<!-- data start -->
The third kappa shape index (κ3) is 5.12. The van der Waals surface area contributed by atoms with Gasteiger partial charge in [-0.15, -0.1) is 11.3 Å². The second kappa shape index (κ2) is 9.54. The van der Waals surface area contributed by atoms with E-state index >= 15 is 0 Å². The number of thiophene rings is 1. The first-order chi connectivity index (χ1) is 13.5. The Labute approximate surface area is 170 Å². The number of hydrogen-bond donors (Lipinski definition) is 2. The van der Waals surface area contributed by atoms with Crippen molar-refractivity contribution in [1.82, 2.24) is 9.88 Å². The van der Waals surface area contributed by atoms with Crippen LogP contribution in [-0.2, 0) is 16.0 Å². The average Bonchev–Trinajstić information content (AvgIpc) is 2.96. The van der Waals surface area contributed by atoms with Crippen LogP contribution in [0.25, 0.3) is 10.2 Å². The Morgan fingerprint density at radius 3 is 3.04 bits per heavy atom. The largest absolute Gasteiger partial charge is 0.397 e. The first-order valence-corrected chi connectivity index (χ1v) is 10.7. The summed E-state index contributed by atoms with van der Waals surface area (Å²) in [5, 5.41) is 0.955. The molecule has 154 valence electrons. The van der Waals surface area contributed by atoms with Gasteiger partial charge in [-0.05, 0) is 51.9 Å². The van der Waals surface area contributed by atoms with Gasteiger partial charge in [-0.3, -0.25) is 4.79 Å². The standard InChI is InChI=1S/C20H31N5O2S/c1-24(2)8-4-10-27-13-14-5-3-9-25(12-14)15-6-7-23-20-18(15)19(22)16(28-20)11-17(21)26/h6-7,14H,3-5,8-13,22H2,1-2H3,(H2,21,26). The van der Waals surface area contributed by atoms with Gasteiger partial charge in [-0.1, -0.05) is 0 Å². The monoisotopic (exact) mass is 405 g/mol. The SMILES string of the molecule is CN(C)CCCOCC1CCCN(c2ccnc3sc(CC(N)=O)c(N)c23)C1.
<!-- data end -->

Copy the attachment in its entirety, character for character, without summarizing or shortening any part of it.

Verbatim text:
The third kappa shape index (κ3) is 5.12. The van der Waals surface area contributed by atoms with Gasteiger partial charge in [-0.15, -0.1) is 11.3 Å². The second kappa shape index (κ2) is 9.54. The van der Waals surface area contributed by atoms with E-state index >= 15 is 0 Å². The number of thiophene rings is 1. The first-order chi connectivity index (χ1) is 13.5. The Labute approximate surface area is 170 Å². The number of hydrogen-bond donors (Lipinski definition) is 2. The van der Waals surface area contributed by atoms with Crippen molar-refractivity contribution in [1.82, 2.24) is 9.88 Å². The van der Waals surface area contributed by atoms with Crippen LogP contribution in [-0.2, 0) is 16.0 Å². The average Bonchev–Trinajstić information content (AvgIpc) is 2.96. The van der Waals surface area contributed by atoms with Crippen LogP contribution in [0.25, 0.3) is 10.2 Å². The Morgan fingerprint density at radius 3 is 3.04 bits per heavy atom. The largest absolute Gasteiger partial charge is 0.397 e. The first-order valence-corrected chi connectivity index (χ1v) is 10.7. The summed E-state index contributed by atoms with van der Waals surface area (Å²) in [5, 5.41) is 0.955. The molecule has 154 valence electrons. The van der Waals surface area contributed by atoms with Gasteiger partial charge in [-0.05, 0) is 51.9 Å². The van der Waals surface area contributed by atoms with Gasteiger partial charge in [-0.3, -0.25) is 4.79 Å². The standard InChI is InChI=1S/C20H31N5O2S/c1-24(2)8-4-10-27-13-14-5-3-9-25(12-14)15-6-7-23-20-18(15)19(22)16(28-20)11-17(21)26/h6-7,14H,3-5,8-13,22H2,1-2H3,(H2,21,26). The van der Waals surface area contributed by atoms with Gasteiger partial charge in [-0.1, -0.05) is 0 Å². The monoisotopic (exact) mass is 405 g/mol. The SMILES string of the molecule is CN(C)CCCOCC1CCCN(c2ccnc3sc(CC(N)=O)c(N)c23)C1.